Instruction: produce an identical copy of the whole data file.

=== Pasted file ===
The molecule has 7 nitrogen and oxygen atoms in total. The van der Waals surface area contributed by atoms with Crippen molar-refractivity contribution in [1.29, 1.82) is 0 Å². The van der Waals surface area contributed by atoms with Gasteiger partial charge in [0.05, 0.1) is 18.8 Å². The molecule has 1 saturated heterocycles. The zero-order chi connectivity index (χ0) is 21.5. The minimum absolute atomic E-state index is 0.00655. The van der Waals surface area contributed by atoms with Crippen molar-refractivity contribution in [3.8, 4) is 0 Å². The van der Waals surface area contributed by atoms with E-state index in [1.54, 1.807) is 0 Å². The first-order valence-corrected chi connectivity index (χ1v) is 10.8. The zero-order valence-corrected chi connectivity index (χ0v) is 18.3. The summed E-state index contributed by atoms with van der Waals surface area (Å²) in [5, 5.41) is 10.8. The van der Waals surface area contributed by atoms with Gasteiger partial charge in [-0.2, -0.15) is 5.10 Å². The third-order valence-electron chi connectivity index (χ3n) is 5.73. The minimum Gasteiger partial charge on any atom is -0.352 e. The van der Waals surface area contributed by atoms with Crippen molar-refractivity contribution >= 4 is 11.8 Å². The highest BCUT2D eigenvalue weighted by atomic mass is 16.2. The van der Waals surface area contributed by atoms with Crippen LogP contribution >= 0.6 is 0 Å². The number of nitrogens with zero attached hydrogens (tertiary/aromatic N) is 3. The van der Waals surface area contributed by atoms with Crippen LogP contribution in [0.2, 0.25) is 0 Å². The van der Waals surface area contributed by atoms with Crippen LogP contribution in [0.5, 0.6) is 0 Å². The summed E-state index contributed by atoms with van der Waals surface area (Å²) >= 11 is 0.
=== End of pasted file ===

The molecule has 7 nitrogen and oxygen atoms in total. The van der Waals surface area contributed by atoms with Crippen molar-refractivity contribution in [1.29, 1.82) is 0 Å². The van der Waals surface area contributed by atoms with Gasteiger partial charge in [0.05, 0.1) is 18.8 Å². The molecule has 1 saturated heterocycles. The zero-order chi connectivity index (χ0) is 21.5. The minimum absolute atomic E-state index is 0.00655. The van der Waals surface area contributed by atoms with Crippen molar-refractivity contribution in [3.8, 4) is 0 Å². The van der Waals surface area contributed by atoms with E-state index in [1.54, 1.807) is 0 Å². The first-order valence-corrected chi connectivity index (χ1v) is 10.8. The zero-order valence-corrected chi connectivity index (χ0v) is 18.3. The summed E-state index contributed by atoms with van der Waals surface area (Å²) in [5, 5.41) is 10.8. The van der Waals surface area contributed by atoms with Gasteiger partial charge in [-0.2, -0.15) is 5.10 Å². The third-order valence-electron chi connectivity index (χ3n) is 5.73. The minimum Gasteiger partial charge on any atom is -0.352 e. The van der Waals surface area contributed by atoms with Crippen molar-refractivity contribution >= 4 is 11.8 Å². The highest BCUT2D eigenvalue weighted by atomic mass is 16.2. The van der Waals surface area contributed by atoms with Crippen LogP contribution >= 0.6 is 0 Å². The number of nitrogens with zero attached hydrogens (tertiary/aromatic N) is 3. The van der Waals surface area contributed by atoms with Crippen LogP contribution in [0.2, 0.25) is 0 Å². The van der Waals surface area contributed by atoms with Crippen LogP contribution in [0.5, 0.6) is 0 Å². The summed E-state index contributed by atoms with van der Waals surface area (Å²) >= 11 is 0.